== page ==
Vasyl Cherepanyn on that “It’ll take more than tanks to ease Germany’s guilt” (via Politico): “Since the Soviet Union’s collapse, Germany has been imposing neocolonial optics on its Eastern European ‘peripheries,’ and on the post-Soviet space in particular, where Ukraine was long considered a gray buffer zone about which the EU was ‘deeply concerned.’ Germany didn’t bother itself much with differentiating between former Soviet countries’ pasts. Even until recently, any Ukrainian agenda in Germany was often ‘balanced’ with a Russian perspective, so as to not exclude the latter by any means.”
An unnamed anarchist and art scholar, who joined the Territorial Defense Forces, quoted by Olexii Kuchanskyi in an essay on “Digital Leviathan and His Nuclear Tail” (via Your Art and e-flux notes): “At dawn, Dima and I talked about cinema. Dima believes that cinema is inferior to literature as a means of expression because you spend much more time with a book than a film. It’s a really interesting point, something to dig into. I studied at the department of art theory & history and I never thought of it. Dima served in the military after school and worked at the factory all his life. He listens to rap, smokes pot, and tries to have fun. He is thirty-eight, his child was born last year. He likes Wong Kar-wai and is a fan of Asian cinema in general. Dima communicates by quoting Omar Khayyam, Confucius, and other awesome guys.”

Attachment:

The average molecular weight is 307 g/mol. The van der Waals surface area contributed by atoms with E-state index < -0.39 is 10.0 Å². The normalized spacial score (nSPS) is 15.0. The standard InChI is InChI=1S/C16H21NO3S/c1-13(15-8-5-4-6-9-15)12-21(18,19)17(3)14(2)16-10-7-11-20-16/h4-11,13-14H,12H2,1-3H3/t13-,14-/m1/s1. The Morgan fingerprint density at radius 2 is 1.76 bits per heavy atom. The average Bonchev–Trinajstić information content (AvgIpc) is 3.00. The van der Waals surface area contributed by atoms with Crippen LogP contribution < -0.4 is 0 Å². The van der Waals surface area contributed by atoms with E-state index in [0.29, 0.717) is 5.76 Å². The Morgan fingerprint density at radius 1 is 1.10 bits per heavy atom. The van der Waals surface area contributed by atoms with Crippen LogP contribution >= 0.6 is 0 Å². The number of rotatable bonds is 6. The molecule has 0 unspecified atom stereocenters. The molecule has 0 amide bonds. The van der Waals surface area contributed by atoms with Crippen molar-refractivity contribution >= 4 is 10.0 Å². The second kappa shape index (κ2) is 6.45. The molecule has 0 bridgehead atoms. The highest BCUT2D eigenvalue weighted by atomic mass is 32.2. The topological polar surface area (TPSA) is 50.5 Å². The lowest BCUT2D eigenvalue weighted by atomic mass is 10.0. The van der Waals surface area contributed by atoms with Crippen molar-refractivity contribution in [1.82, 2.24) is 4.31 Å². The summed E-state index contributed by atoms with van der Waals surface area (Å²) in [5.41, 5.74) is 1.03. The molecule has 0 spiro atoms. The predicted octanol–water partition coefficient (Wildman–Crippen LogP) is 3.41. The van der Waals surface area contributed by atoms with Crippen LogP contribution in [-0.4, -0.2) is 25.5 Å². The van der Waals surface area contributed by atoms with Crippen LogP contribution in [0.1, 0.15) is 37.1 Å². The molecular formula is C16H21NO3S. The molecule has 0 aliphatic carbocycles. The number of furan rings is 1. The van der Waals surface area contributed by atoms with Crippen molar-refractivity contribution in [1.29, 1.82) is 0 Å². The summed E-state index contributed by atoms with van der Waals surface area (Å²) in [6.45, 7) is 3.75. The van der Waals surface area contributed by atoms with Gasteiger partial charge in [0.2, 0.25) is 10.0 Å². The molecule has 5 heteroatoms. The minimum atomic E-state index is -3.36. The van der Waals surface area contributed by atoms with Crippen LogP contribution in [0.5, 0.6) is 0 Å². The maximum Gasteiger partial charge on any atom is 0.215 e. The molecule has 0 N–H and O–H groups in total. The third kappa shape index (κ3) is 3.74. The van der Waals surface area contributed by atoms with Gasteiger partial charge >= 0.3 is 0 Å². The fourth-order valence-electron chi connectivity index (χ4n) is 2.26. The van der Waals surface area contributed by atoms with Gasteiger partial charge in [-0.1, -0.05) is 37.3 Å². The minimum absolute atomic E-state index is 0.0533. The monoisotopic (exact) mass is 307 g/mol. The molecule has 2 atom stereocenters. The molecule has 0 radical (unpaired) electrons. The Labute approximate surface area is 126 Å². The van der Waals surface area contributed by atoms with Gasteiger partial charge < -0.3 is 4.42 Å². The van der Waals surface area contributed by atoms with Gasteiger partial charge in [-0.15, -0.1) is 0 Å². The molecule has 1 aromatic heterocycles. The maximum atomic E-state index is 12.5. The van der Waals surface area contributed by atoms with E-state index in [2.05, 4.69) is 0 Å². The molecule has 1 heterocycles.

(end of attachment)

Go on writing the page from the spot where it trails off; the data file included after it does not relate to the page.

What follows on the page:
April 20th, 2022
Vasyl Cherepanyn (Visual Culture Research Centre, Kyiv) on Putin’s “World War Z” and the West’s deadly “foot-dragging”, via Project Syndicate: “The main feature of this Western condition is constant belatedness. The West has always been too late, incapable of acting ahead and instead just reacting to what has already happened. As a Ukrainian joke went at the time, ‘While the European Union was taking a decision, Russia took Crimea.’ Then as now, Ukrainians wondered, ‘What is the West’s red line? What will compel the West to act instead of waiting and discussing when to intervene?’”
Barbara Wurm on Lithuanian director Mantas Kvedaravičius, killed in Mariupol, via Die Welt: “Kvedaravičius unfolded a whole spectrum of visual anthropology over a decade with only three films [Barzakh, Mariupolis, Parthenon]. It now awaits evaluation and exploration. The time will come. The films themselves make possible an infinite immersion in the matter of the world, between dream and reality, horror and everyday life, facts and phenomenal imagology.”
April 5th, 2022
Statement by #AfricansFromUA on Equal Treatment via e-flux notes: “Non-Ukrainian nationals from the war in Ukraine arriving in Germany have been facing very different terms of treatment—both in different federal states and cities but also within the very same city throughout time and different facilities. While some received so called ‘Fictitious Certificates’ for one year without further procedures others were pressured to submit an asylum application with their finger prints registered and passports seized. Again others were given a so called “Duldung” including the threat of deportation.”
April 5th, 2022